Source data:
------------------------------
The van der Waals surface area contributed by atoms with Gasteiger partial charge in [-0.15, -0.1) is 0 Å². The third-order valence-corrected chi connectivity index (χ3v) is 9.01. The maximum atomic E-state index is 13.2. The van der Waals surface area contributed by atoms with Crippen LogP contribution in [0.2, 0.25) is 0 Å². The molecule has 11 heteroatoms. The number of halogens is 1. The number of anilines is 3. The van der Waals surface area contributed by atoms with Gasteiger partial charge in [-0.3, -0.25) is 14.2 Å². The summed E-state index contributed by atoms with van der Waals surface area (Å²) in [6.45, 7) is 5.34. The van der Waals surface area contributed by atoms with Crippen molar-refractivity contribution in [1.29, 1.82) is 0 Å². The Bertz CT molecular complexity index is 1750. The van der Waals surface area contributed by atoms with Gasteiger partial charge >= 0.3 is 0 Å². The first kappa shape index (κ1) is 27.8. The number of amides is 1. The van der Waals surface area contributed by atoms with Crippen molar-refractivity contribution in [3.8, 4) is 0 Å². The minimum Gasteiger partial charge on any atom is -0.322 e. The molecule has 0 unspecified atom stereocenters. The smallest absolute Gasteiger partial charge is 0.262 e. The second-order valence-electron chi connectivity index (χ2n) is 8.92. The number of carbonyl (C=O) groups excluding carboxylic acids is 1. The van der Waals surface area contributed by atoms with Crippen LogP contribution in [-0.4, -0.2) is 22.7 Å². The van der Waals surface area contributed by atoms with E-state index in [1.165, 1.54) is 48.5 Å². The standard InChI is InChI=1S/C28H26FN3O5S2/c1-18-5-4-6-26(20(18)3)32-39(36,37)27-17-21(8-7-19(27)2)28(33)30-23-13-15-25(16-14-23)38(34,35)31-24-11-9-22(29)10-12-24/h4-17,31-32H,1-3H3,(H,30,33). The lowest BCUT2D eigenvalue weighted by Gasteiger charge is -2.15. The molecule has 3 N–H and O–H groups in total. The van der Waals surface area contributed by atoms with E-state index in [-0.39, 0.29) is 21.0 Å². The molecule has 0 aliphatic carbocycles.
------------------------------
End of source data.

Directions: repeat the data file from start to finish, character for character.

The van der Waals surface area contributed by atoms with Gasteiger partial charge in [-0.15, -0.1) is 0 Å². The third-order valence-corrected chi connectivity index (χ3v) is 9.01. The maximum atomic E-state index is 13.2. The van der Waals surface area contributed by atoms with Crippen LogP contribution in [0.2, 0.25) is 0 Å². The molecule has 11 heteroatoms. The number of halogens is 1. The number of anilines is 3. The van der Waals surface area contributed by atoms with Gasteiger partial charge in [-0.3, -0.25) is 14.2 Å². The summed E-state index contributed by atoms with van der Waals surface area (Å²) in [6.45, 7) is 5.34. The van der Waals surface area contributed by atoms with Crippen molar-refractivity contribution in [1.29, 1.82) is 0 Å². The Bertz CT molecular complexity index is 1750. The van der Waals surface area contributed by atoms with Gasteiger partial charge >= 0.3 is 0 Å². The first kappa shape index (κ1) is 27.8. The number of amides is 1. The van der Waals surface area contributed by atoms with Crippen molar-refractivity contribution in [3.8, 4) is 0 Å². The minimum Gasteiger partial charge on any atom is -0.322 e. The molecule has 0 unspecified atom stereocenters. The smallest absolute Gasteiger partial charge is 0.262 e. The second-order valence-electron chi connectivity index (χ2n) is 8.92. The number of carbonyl (C=O) groups excluding carboxylic acids is 1. The van der Waals surface area contributed by atoms with Crippen LogP contribution in [-0.4, -0.2) is 22.7 Å². The van der Waals surface area contributed by atoms with E-state index in [1.165, 1.54) is 48.5 Å². The standard InChI is InChI=1S/C28H26FN3O5S2/c1-18-5-4-6-26(20(18)3)32-39(36,37)27-17-21(8-7-19(27)2)28(33)30-23-13-15-25(16-14-23)38(34,35)31-24-11-9-22(29)10-12-24/h4-17,31-32H,1-3H3,(H,30,33). The lowest BCUT2D eigenvalue weighted by Gasteiger charge is -2.15. The molecule has 3 N–H and O–H groups in total. The van der Waals surface area contributed by atoms with E-state index in [-0.39, 0.29) is 21.0 Å². The molecule has 0 aliphatic carbocycles.